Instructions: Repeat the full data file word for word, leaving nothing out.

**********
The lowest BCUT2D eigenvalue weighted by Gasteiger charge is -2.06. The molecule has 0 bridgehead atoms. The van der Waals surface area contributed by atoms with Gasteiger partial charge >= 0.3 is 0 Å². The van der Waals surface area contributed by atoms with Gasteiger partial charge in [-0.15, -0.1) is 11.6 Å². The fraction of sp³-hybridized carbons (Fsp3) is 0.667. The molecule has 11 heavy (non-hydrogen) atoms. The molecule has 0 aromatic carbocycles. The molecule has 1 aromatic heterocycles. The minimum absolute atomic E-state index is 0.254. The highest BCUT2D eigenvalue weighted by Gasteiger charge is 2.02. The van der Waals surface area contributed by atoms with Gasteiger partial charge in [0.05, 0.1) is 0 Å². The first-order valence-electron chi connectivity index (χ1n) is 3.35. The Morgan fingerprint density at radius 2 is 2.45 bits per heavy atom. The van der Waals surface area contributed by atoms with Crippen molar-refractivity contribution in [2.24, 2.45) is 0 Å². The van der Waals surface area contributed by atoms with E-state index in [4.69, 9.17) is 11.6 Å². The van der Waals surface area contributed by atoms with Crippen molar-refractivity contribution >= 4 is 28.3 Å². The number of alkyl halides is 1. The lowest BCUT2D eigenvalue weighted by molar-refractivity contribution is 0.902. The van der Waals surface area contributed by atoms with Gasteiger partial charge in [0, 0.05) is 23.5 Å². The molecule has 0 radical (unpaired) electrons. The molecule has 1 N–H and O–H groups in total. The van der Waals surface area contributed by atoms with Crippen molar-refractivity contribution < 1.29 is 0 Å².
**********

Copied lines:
The lowest BCUT2D eigenvalue weighted by Gasteiger charge is -2.06. The molecule has 0 bridgehead atoms. The van der Waals surface area contributed by atoms with Gasteiger partial charge >= 0.3 is 0 Å². The van der Waals surface area contributed by atoms with Gasteiger partial charge in [-0.15, -0.1) is 11.6 Å². The fraction of sp³-hybridized carbons (Fsp3) is 0.667. The molecule has 11 heavy (non-hydrogen) atoms. The molecule has 0 aromatic carbocycles. The molecule has 1 aromatic heterocycles. The minimum absolute atomic E-state index is 0.254. The highest BCUT2D eigenvalue weighted by Gasteiger charge is 2.02. The van der Waals surface area contributed by atoms with Gasteiger partial charge in [0.05, 0.1) is 0 Å². The first-order valence-electron chi connectivity index (χ1n) is 3.35. The Morgan fingerprint density at radius 2 is 2.45 bits per heavy atom. The van der Waals surface area contributed by atoms with Crippen molar-refractivity contribution in [2.24, 2.45) is 0 Å². The van der Waals surface area contributed by atoms with E-state index in [4.69, 9.17) is 11.6 Å². The van der Waals surface area contributed by atoms with Crippen molar-refractivity contribution >= 4 is 28.3 Å². The number of alkyl halides is 1. The lowest BCUT2D eigenvalue weighted by molar-refractivity contribution is 0.902. The van der Waals surface area contributed by atoms with Gasteiger partial charge in [0, 0.05) is 23.5 Å². The molecule has 0 radical (unpaired) electrons. The molecule has 1 N–H and O–H groups in total. The van der Waals surface area contributed by atoms with Crippen molar-refractivity contribution < 1.29 is 0 Å².